Bio

 

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With a vision that embraces his personal West African past and a revolutionary future of Afropolitan cross-pollination, Blitz the Ambassador meshes African popular sounds, American vintage soul, and hard-hitting beats and lyrics with the help of an international cast of collaborators, including the elegant Angelique Kidjo and Afrobeat firebrand Seun Kuti.

But as always with Blitz, the album is about far more than the music. It’s about the Immigrants who made America, who shaped and molded it. Each person, each generation, each bearer of culture arriving on a boat or airplane has made an impression. Immigration is the chain that links the past to the present, the near to the seemingly far.

Afropolitan Dreams tells a story of disruption and connection that Blitz the Ambassador knows very well. He’s lived it.

“I told some of the story on my last album, Native Sun,” he explains. “That was the journey to America in search of a dream. This is a sort of continuation, but with more detail about what it’s like to start at the bottom and work up. Afropolitan Dreams was inspired by meeting peers in different disciplines. What we had in common was that we were all immigrants.”

Blitz himself arrived in the US in 2001, fresh from Ghana, where he’d grown up listening to American soul, the highlife of his homeland, the Afrobeat of Fela Kuti, and the old-school hip-hop of Public Enemy, Rakim, and KRS-One. He was ready to make his own dream real.

And on Blitz’s tracks, everything is culled from and shaped by intense experience. He remembers his first day in America, taking the A train in New York out to Bedford-Stuyvesant, the cacophony, languages, dreams and aspirations that filled the subway car, and that became the opening cut, “Arrival.”

“I wanted that disruptive energy, almost a disconnect from reality,” he explains. “And from there I had to create a sonic world. At the start the energy is very Western, but African elements come through more and more as it goes along.”

The constant throughout Afropolitan Dreams is Blitz’s rapping. The rhymes run free, but they’re clear-eyed, sometimes quite emotional, as on “Call Waiting,” where an admission of homesickness is lost through a phone disconnect. It’s a telling, moving moment, one that Blitz has gone through himself. On the album it’s sweetened by the voice of the great Benin singer Angelique Kidjo on the track.

“She’s a highlight,” Blitz enthuses. “The right voice on the right song. That diva voice.”

But she’s not the only guest. Nigerian songstress Nneka is there for “Love On The Run” and Fela Kuti’s youngest son Seun brings Afrobeat to “Make You No Forget.” It’s the linchpin track of the disc, the place where Africa and America finally come together.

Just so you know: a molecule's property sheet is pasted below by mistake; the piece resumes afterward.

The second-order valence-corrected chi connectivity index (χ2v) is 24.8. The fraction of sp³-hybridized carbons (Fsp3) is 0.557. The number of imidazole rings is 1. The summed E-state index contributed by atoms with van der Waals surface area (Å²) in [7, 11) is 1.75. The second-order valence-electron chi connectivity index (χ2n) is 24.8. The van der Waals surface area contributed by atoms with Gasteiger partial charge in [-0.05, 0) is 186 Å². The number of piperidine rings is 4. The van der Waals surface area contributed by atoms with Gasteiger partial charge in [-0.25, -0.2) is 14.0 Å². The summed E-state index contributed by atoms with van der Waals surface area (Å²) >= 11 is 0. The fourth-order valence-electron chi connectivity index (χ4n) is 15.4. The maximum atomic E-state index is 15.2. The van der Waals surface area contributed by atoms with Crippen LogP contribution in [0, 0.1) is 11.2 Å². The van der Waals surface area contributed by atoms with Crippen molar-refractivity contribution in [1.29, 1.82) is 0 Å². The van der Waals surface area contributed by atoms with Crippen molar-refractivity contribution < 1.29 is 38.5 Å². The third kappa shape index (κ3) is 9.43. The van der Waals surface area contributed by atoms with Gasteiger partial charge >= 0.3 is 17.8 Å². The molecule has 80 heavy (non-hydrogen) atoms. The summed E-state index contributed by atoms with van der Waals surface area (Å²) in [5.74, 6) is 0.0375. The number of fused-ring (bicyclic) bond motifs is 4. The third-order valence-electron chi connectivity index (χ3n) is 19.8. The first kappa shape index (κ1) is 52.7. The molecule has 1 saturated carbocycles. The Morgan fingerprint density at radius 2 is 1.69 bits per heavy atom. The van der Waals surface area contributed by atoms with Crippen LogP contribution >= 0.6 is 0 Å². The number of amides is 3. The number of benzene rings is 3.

“I needed something that sounded like home,” Blitz notes. “Finding that place where Ghanaian highlife, hip-hop, and Afrobeat intersect, it’s a sweet spot. That’s why Seun is perfect, this is what he does.”

What’s gone before and what’s still to come are the yin and yang of the immigrant dream, and that’s what Blitz explores on “Africa Is The Future,” where the kora, percussion and indisputably African singing propel the track under Blitz’s words.

“It takes it all back there, to Africa, it goes full circle. Before I finished recording I went back to Ghana to for inspiration. One thing about living somewhere is that you think about where you’re needed most. My generation is very different from the one that went before. We never have to lose track of what’s happening where we came from, thanks to the Internet and better communication. It’s like we can live a life in parallel, we’re figuring out how to inject ourselves into two cultures.”

And it really is two different cultures. Brief soundbites offer insights into the immigrant experience of finding a new home away from home – the disbelieving immigration official, the recorded message with an international phone card (“Press 5 for English”). The struggle to carve out a niche, to make it is lovingly documented and celebrated with “Success.”

Like the album that went before it, Afropolitan Dreams is a very accomplished, personal vision. And a very thoughtful, detailed one. Blitz’s passion for old soul shows in the thick grooves, from the funk of James Brown to the depth that marked Marvin Gaye’s best work.

“He’s a huge influence on this record, especially What’s Going On. The way one track will bleed into another, for instance, and the way he arranged everything. I took a lot from that, but also from classic hip-hop, the feel they had and what they were talking about.”

Once again, Blitz worked with his seven-piece band, Embassy Ensemble, on the record, singing every line into a microphone for the instrumentalists to copy. “It’s the only way I know how to work,” Blitz reflects. “I have brilliant guys just get what I’m trying to do. They latched on to the feeling. I brought in a string section for a few pieces, but really, it’s us.”

Innovative, personal, and hugely creative, it’s the soundtrack of Blitz the Ambassador making his Afropolitan Dreams a global reality.

For press and booking inquiries, please contact Embassy@MVMT.com

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